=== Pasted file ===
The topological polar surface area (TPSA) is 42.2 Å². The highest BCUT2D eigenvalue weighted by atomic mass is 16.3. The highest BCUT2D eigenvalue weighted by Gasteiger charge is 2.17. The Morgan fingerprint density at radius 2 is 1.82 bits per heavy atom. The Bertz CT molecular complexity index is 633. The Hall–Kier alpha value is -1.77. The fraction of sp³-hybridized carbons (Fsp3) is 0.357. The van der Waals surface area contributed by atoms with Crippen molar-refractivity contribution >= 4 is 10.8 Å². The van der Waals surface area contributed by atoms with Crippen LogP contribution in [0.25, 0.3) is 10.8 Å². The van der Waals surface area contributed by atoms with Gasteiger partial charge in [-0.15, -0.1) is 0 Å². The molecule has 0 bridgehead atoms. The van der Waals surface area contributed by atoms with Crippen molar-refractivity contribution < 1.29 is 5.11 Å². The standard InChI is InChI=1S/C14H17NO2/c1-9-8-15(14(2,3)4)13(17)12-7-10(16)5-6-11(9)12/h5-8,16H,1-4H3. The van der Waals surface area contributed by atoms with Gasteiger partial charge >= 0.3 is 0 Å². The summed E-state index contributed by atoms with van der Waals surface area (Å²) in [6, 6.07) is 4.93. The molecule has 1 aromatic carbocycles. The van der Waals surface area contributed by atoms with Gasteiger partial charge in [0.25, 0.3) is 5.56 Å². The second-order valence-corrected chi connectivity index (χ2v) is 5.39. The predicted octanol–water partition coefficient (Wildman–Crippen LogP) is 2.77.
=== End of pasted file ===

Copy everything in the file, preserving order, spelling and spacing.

The topological polar surface area (TPSA) is 42.2 Å². The highest BCUT2D eigenvalue weighted by atomic mass is 16.3. The highest BCUT2D eigenvalue weighted by Gasteiger charge is 2.17. The Morgan fingerprint density at radius 2 is 1.82 bits per heavy atom. The Bertz CT molecular complexity index is 633. The Hall–Kier alpha value is -1.77. The fraction of sp³-hybridized carbons (Fsp3) is 0.357. The van der Waals surface area contributed by atoms with Crippen molar-refractivity contribution >= 4 is 10.8 Å². The van der Waals surface area contributed by atoms with Crippen LogP contribution in [0.25, 0.3) is 10.8 Å². The van der Waals surface area contributed by atoms with Gasteiger partial charge in [-0.15, -0.1) is 0 Å². The molecule has 0 bridgehead atoms. The van der Waals surface area contributed by atoms with Crippen molar-refractivity contribution < 1.29 is 5.11 Å². The standard InChI is InChI=1S/C14H17NO2/c1-9-8-15(14(2,3)4)13(17)12-7-10(16)5-6-11(9)12/h5-8,16H,1-4H3. The van der Waals surface area contributed by atoms with Gasteiger partial charge >= 0.3 is 0 Å². The summed E-state index contributed by atoms with van der Waals surface area (Å²) in [6, 6.07) is 4.93. The molecule has 1 aromatic carbocycles. The van der Waals surface area contributed by atoms with Gasteiger partial charge in [0.25, 0.3) is 5.56 Å². The second-order valence-corrected chi connectivity index (χ2v) is 5.39. The predicted octanol–water partition coefficient (Wildman–Crippen LogP) is 2.77.